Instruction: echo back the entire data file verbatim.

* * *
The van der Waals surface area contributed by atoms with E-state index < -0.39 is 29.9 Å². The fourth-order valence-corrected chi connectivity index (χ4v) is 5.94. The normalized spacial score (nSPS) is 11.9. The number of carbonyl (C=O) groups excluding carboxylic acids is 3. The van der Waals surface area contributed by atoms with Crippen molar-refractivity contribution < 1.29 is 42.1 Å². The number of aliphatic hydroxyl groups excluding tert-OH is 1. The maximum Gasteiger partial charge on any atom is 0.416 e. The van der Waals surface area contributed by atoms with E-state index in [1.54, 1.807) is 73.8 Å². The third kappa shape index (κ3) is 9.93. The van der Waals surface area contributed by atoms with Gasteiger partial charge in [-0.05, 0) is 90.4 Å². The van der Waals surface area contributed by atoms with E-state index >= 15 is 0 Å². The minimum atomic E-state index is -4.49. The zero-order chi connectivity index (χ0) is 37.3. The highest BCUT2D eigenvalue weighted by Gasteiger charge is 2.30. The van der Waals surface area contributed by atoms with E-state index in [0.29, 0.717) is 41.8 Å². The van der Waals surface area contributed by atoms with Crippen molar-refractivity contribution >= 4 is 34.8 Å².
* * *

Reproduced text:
The van der Waals surface area contributed by atoms with E-state index < -0.39 is 29.9 Å². The fourth-order valence-corrected chi connectivity index (χ4v) is 5.94. The normalized spacial score (nSPS) is 11.9. The number of carbonyl (C=O) groups excluding carboxylic acids is 3. The van der Waals surface area contributed by atoms with Crippen molar-refractivity contribution < 1.29 is 42.1 Å². The number of aliphatic hydroxyl groups excluding tert-OH is 1. The maximum Gasteiger partial charge on any atom is 0.416 e. The van der Waals surface area contributed by atoms with E-state index in [1.54, 1.807) is 73.8 Å². The third kappa shape index (κ3) is 9.93. The van der Waals surface area contributed by atoms with Gasteiger partial charge in [-0.05, 0) is 90.4 Å². The van der Waals surface area contributed by atoms with E-state index >= 15 is 0 Å². The minimum atomic E-state index is -4.49. The zero-order chi connectivity index (χ0) is 37.3. The highest BCUT2D eigenvalue weighted by Gasteiger charge is 2.30. The van der Waals surface area contributed by atoms with E-state index in [0.29, 0.717) is 41.8 Å². The van der Waals surface area contributed by atoms with Crippen molar-refractivity contribution >= 4 is 34.8 Å².